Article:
„The waves belong to the Ganges, not the Ganges to the waves. A man cannot realize God unless he gets rid of all such egotistic ideas as "I am such an important man" or "I am so and so".“

—  Ramakrishna
Context: The waves belong to the Ganges, not the Ganges to the waves. A man cannot realize God unless he gets rid of all such egotistic ideas as "I am such an important man" or "I am so and so". Level the mound of "I" to the ground by dissolving it with tears of devotion. p. 385

„Thinking thus he did not move. At last the elephant took him up by his trunk, and dashed him aside.“

—  Ramakrishna
Râmakrishna : His Life and Sayings (1898), Context: The Master said: "Everything that exists is God." The pupil understood it literally, but not in the true spirit. While he was passing through a street, he met with an elephant. The driver (mahut) shouted aloud from his high place, "Move away, move away!" The pupil argued in his mind, "Why should I move away? I am God, so is the elephant also God. What fear has God of Himself?" Thinking thus he did not move. At last the elephant took him up by his trunk, and dashed him aside. He was severely hurt, and going back to his Master, he related the whole adventure. The Master said, "All right, you are God. The elephant is God also, but God in the shape of the elephant-driver was warning you also from above. Why did you not pay heed to his warnings?" Saying 15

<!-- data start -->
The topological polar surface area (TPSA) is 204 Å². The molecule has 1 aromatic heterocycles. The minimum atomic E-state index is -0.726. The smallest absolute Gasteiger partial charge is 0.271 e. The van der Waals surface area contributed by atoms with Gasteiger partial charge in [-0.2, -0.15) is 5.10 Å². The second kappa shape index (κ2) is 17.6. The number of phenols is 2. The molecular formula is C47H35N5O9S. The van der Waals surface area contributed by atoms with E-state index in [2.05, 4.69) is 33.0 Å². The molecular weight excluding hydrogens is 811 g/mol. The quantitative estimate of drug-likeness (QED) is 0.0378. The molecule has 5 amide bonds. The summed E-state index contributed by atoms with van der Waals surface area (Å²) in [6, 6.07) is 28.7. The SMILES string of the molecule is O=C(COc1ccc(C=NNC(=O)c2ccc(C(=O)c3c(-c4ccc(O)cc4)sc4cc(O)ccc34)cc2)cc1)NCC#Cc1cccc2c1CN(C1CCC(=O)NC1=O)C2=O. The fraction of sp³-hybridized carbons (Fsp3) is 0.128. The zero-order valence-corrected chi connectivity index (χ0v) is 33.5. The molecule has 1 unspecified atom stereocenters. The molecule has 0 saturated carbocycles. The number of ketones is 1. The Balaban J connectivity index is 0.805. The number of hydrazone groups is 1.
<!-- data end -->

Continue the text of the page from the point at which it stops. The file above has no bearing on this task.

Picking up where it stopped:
„The one essential thing is bhakti, loving devotion to God.“

—  Ramakrishna